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An illustration from the Fraser Album: Khan Bahadur Khan with Members of his Clan, India, Company School, Delhi or Haryana, circa 1816-20 
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An illustration from the Fraser Album: Khan Bahadur Khan with Members of his Clan, India, Company School, Delhi or Haryana, circa 1816-20 
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Details & Cataloguing

Arts of the Islamic World

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An illustration from the Fraser Album: Khan Bahadur Khan with Members of his Clan, India, Company School, Delhi or Haryana, circa 1816-20 

Provenance

Commissioned by William Fraser, c.1816-20.

In the collection of William Fraser (1784-1835) and James Fraser (1783-1856).

By direct descent to Malcolm R. Fraser, Esq.

Sotheby’s, London, 20 November 1986, lot 14.

Hobhouse Ltd, London.

Private collection, USA.

Literature

M. Archer and T. Falk, India Revealed: the Art and Adventures of James and William Fraser 1801-35, London, 1989, p.103, no.80.

Catalogue Note

All the figures were identified on Edward Satchwell Fraser’s list (William and James’ father) as follows:

1. Hussun Bhuttee, former cast a Jat.
2. Dara, Jat, Butthee of Rauneah.
3. Kamah Shah, Peer Zadeh, descendent of Mahanoo (?), Loobkanee native of Sheregurh.
4. Sherah, Bhuttee of Ranneah, formely a Rajepoot.
5. Phoolla, Bhuttee of  Ranneah.
6. Oomerah, Tajoo Ballouch’s son.
7. Tajoo Mumera, chowdree, formely of Butnere, now of Rauneah.

The present work is part of a group of paintings commissioned by William and James Fraser in India from 1815 onwards. From the mid-eighteenth century, Europeans residing in India began to commission paintings from local artists but it was not until the the end of the eighteenth century that a style of more naturalistic drawing emerged. Until the Fraser album, most paintings produced in Delhi were of an architectural nature, and rarely depicted actual people. This watercolour is part of a small group representing the local population with their costumes and way of life.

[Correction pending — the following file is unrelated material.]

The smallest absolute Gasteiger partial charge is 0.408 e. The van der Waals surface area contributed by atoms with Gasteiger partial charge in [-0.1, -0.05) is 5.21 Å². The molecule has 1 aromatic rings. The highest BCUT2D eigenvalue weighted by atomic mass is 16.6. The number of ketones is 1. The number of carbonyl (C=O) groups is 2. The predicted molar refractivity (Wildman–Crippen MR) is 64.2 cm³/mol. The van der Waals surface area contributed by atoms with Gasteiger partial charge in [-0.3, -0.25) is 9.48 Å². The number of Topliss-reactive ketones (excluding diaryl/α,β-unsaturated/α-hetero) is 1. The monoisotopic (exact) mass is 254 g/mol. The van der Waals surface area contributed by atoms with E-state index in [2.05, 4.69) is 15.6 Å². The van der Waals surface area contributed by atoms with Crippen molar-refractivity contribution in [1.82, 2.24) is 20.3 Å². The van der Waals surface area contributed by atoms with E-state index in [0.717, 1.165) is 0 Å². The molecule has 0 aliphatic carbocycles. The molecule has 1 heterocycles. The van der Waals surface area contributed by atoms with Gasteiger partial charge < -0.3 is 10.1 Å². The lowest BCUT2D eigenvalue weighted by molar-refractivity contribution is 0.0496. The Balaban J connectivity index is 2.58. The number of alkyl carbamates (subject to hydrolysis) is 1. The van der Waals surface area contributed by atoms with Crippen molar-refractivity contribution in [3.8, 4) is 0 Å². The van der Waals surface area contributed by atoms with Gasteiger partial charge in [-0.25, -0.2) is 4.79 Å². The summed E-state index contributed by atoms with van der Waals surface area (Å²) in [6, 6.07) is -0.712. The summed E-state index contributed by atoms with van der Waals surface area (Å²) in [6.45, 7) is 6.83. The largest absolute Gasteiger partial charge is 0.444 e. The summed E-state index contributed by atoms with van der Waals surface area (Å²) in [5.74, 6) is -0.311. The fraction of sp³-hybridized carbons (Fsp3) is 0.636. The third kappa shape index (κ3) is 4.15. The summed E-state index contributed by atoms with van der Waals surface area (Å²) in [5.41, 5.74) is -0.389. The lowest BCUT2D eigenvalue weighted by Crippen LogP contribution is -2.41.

When the Fraser brothers were forming their collection they were acquiring three different types of picture: original Mughal works, early nineteenth-century versions of seventeenth-century royal album pages, and Company School works painted by contemporary artists, including those William commissioned from Ghulam 'Ali Khan, Lallji and his personal artist now known as the Fraser Artist or the Fraser Master, which are the best-known and most important group of early-nineteenth century works of this type, and are the chief group associated with the brothers.

James wrote to his father on 20 November 1819, “I have just received from William, a Portfolio of native Drawings, some old and valuable as being illustrative of native costumes and features; groups of of Goorkhas, Sikhs, Patans and Affghans, Bhuttees, Mewattees, Jats, and Googers” (M. Archer and T. Falk, India Revealed: the Art and Adventures of James and William Fraser 1801-35, London, 1989, p.40).

Examples from this important series are now in a number of collections including the British Library, London, the British Museum, London, Victoria and Albert Museum, London, the David Collection, Copenhagen, the Virginia Museum of Fine Arts, and the Art Institute of Chicago. A painting depicting group of five seated men was sold in these rooms, 19 October 2016, lot 19, as part of the Khosrovani-Diba Collection.

Arts of the Islamic World

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